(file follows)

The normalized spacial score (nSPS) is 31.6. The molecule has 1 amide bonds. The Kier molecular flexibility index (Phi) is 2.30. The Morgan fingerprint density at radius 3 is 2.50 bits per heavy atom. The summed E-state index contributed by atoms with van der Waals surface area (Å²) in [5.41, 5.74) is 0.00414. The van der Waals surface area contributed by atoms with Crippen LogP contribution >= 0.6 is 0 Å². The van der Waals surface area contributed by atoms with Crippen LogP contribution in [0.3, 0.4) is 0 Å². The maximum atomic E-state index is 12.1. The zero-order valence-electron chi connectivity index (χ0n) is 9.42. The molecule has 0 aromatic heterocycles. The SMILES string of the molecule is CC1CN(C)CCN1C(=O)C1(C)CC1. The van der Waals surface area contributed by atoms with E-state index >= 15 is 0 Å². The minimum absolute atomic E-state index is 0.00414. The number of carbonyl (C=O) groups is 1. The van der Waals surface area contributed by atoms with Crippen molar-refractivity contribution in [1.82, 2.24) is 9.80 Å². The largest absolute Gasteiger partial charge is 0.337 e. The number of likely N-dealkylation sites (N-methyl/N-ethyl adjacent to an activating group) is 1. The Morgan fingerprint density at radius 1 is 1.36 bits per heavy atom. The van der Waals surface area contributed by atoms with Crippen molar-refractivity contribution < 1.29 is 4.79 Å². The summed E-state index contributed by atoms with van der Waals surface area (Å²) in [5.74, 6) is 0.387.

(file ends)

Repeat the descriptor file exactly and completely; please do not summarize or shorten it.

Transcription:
The normalized spacial score (nSPS) is 31.6. The molecule has 1 amide bonds. The Kier molecular flexibility index (Phi) is 2.30. The Morgan fingerprint density at radius 3 is 2.50 bits per heavy atom. The summed E-state index contributed by atoms with van der Waals surface area (Å²) in [5.41, 5.74) is 0.00414. The van der Waals surface area contributed by atoms with Crippen LogP contribution >= 0.6 is 0 Å². The van der Waals surface area contributed by atoms with Crippen LogP contribution in [0.3, 0.4) is 0 Å². The maximum atomic E-state index is 12.1. The zero-order valence-electron chi connectivity index (χ0n) is 9.42. The molecule has 0 aromatic heterocycles. The SMILES string of the molecule is CC1CN(C)CCN1C(=O)C1(C)CC1. The van der Waals surface area contributed by atoms with E-state index >= 15 is 0 Å². The minimum absolute atomic E-state index is 0.00414. The number of carbonyl (C=O) groups is 1. The van der Waals surface area contributed by atoms with Crippen molar-refractivity contribution in [1.82, 2.24) is 9.80 Å². The largest absolute Gasteiger partial charge is 0.337 e. The number of likely N-dealkylation sites (N-methyl/N-ethyl adjacent to an activating group) is 1. The Morgan fingerprint density at radius 1 is 1.36 bits per heavy atom. The van der Waals surface area contributed by atoms with Crippen molar-refractivity contribution < 1.29 is 4.79 Å². The summed E-state index contributed by atoms with van der Waals surface area (Å²) in [5.74, 6) is 0.387.